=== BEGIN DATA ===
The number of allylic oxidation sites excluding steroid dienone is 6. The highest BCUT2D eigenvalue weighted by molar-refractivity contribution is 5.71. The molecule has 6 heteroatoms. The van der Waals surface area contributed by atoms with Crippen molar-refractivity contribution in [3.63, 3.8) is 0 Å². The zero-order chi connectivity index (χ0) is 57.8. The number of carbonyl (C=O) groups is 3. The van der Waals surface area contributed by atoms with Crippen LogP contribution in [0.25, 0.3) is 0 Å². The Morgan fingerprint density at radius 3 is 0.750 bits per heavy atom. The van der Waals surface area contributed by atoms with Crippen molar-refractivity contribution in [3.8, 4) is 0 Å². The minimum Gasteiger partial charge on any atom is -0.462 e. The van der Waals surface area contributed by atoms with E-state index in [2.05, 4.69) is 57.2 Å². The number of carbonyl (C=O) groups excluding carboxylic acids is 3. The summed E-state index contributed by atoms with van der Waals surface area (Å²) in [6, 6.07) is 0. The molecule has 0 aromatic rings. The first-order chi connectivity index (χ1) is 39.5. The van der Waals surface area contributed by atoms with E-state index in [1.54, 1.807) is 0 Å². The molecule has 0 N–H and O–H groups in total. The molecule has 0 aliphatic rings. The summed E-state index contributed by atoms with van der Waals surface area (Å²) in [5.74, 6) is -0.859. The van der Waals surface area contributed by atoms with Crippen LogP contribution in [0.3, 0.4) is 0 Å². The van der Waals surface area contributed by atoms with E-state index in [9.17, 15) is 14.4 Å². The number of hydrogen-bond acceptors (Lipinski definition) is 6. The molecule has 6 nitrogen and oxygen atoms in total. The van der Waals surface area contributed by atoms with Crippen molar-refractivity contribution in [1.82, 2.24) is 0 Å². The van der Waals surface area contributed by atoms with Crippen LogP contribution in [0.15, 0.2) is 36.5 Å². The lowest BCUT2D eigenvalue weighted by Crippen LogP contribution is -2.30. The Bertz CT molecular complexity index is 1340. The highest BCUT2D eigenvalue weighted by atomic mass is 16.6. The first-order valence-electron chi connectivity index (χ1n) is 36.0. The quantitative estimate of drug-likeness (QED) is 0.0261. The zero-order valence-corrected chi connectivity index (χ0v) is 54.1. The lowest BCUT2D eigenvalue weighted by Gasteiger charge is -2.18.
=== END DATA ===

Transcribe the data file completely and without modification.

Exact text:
The number of allylic oxidation sites excluding steroid dienone is 6. The highest BCUT2D eigenvalue weighted by molar-refractivity contribution is 5.71. The molecule has 6 heteroatoms. The van der Waals surface area contributed by atoms with Crippen molar-refractivity contribution in [3.63, 3.8) is 0 Å². The zero-order chi connectivity index (χ0) is 57.8. The number of carbonyl (C=O) groups is 3. The van der Waals surface area contributed by atoms with Crippen LogP contribution in [0.25, 0.3) is 0 Å². The Morgan fingerprint density at radius 3 is 0.750 bits per heavy atom. The van der Waals surface area contributed by atoms with Crippen molar-refractivity contribution in [3.8, 4) is 0 Å². The minimum Gasteiger partial charge on any atom is -0.462 e. The van der Waals surface area contributed by atoms with E-state index in [2.05, 4.69) is 57.2 Å². The number of carbonyl (C=O) groups excluding carboxylic acids is 3. The summed E-state index contributed by atoms with van der Waals surface area (Å²) in [6, 6.07) is 0. The molecule has 0 aromatic rings. The first-order chi connectivity index (χ1) is 39.5. The van der Waals surface area contributed by atoms with E-state index in [1.54, 1.807) is 0 Å². The molecule has 0 N–H and O–H groups in total. The molecule has 0 aliphatic rings. The summed E-state index contributed by atoms with van der Waals surface area (Å²) in [5.74, 6) is -0.859. The van der Waals surface area contributed by atoms with Crippen LogP contribution in [0.3, 0.4) is 0 Å². The van der Waals surface area contributed by atoms with E-state index in [9.17, 15) is 14.4 Å². The number of hydrogen-bond acceptors (Lipinski definition) is 6. The molecule has 6 nitrogen and oxygen atoms in total. The van der Waals surface area contributed by atoms with Crippen molar-refractivity contribution in [1.82, 2.24) is 0 Å². The van der Waals surface area contributed by atoms with Crippen LogP contribution in [0.15, 0.2) is 36.5 Å². The lowest BCUT2D eigenvalue weighted by Crippen LogP contribution is -2.30. The Bertz CT molecular complexity index is 1340. The highest BCUT2D eigenvalue weighted by atomic mass is 16.6. The first-order valence-electron chi connectivity index (χ1n) is 36.0. The quantitative estimate of drug-likeness (QED) is 0.0261. The zero-order valence-corrected chi connectivity index (χ0v) is 54.1. The lowest BCUT2D eigenvalue weighted by Gasteiger charge is -2.18.